When the family of Robert Kennedy in 2009 decided to sell its famed “Hickory Hill” estate in McLean, Va., the late senator’s widow, Ethel Kennedy, told each of her children to pick one item from the property to take with them. Daughter Kerry Kennedy picked a four-foot-high urn planter from the front yard as a family heirloom to be relocated to the Kennedy compound in Hyannis Port, Mass.
When the Kennedys moved out in the spring of 2010, the new owner resisted giving up the urn, Kerry Kennedy said. He suggested that he would be willing to part with it in 10 years and put the agreement in writing and signed it. Kerry Kennedy said she was willing to wait because she was moving to New York City and didn’t have room for it.
Ten years later, Kennedy is living in Hyannis Port and asked Hickory Hill owner Alan Dabbiere for the urn. And though Dabbiere wrote to her in 2010 that in 10 years “you are free to take the urn,” he is now refusing, Kennedy said. So Kennedy sued Dabbiere on Friday in federal court in Alexandria, Va., for breach of contract.
“It belonged to the people who are so important to me,” Kerry Kennedy said Friday. “I’m going to put it in Hyannis Port, where my children live, my mother lives, all of my family comes every summer, so they can have this connection to our family’s history.”
Dabbiere said he initially agreed to relinquish the urn under the mistaken belief that it had been brought to Hickory Hill by Jackie Kennedy in the 1950s and was part of her family’s history. When he learned that the urn was there long before the Kennedys purchased the property, Dabbiere said, “As a steward of the property’s long and rich history it is my belief the urn should stay with the property.”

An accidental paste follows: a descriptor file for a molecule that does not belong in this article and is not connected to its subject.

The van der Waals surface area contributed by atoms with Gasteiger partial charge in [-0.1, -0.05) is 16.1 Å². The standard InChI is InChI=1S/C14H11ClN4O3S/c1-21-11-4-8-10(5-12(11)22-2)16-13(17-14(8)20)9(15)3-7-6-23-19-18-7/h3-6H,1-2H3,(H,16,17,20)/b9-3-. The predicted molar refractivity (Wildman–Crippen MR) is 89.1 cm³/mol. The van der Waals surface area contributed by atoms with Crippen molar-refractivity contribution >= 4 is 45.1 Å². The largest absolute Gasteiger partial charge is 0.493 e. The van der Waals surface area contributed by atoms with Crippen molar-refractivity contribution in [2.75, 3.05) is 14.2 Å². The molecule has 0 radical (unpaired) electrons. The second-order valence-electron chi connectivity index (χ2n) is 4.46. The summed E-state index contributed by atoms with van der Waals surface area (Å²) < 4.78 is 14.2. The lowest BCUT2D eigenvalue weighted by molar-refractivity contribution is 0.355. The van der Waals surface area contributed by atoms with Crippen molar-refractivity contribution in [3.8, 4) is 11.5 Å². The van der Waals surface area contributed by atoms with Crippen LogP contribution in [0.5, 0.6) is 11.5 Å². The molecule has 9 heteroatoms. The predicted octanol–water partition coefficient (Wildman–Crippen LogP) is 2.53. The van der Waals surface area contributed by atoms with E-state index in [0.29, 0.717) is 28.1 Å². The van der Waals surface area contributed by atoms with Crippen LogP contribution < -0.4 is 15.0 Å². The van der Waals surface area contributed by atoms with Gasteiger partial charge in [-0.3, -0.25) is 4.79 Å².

Hickory Hill, built on about 5.6 acres in 1870, has nine bedrooms and 11 baths, a tennis court and a pool, and is designated as a National Historic Landmark. It was bought in 1955 by then-Sen. John Kennedy and his wife, Jackie, but in 1957 they swapped homes with Robert and Ethel Kennedy, then building what would become a family with 11 children.
JFK had purchased the home from the estate of recently deceased Supreme Court Justice Robert Jackson, who also served as a prosecutor during the Nuremberg war-crimes trials and as U.S. attorney general. Jackson also claimed the urn as private property, a letter from 1941 shows. That means it is not a permanent part of Hickory Hill, said Kerry Kennedy, a lawyer and longtime human rights activist who is the head of the Robert F. Kennedy Human Rights organization.
Kerry Kennedy, 60, is the seventh of Robert and Ethel Kennedy’s children, born in 1959 and raised at Hickory Hill. The home became a renowned gathering spot for politicians, authors and cultural icons, both before and after Robert Kennedy’s assassination in June 1968. It also was the place where Kerry Kennedy said she “learned my uncle had been killed,” when she was a 4-year-old, and “cried in when my father was killed.” She said it was “where I learned to play football, the kitchen I learned to bake in . . . the tree I planted when I started my first day of work on human rights.”
Dabbiere, 58, is the chairman of OneTrust and formerly led AirWatch, both companies that manage privacy and security for the computers and mobile devices of both government agencies and private organizations. He launched massive renovations on Hickory Hill soon after he took possession in 2010 and tried to shield his identity as the owner of the property, placing it in the name of AirWatch’s CEO and telling Patch.com reporter Bobbi Bowman in 2011, “I have gone to great lengths not to have my name associated” with Hickory Hill.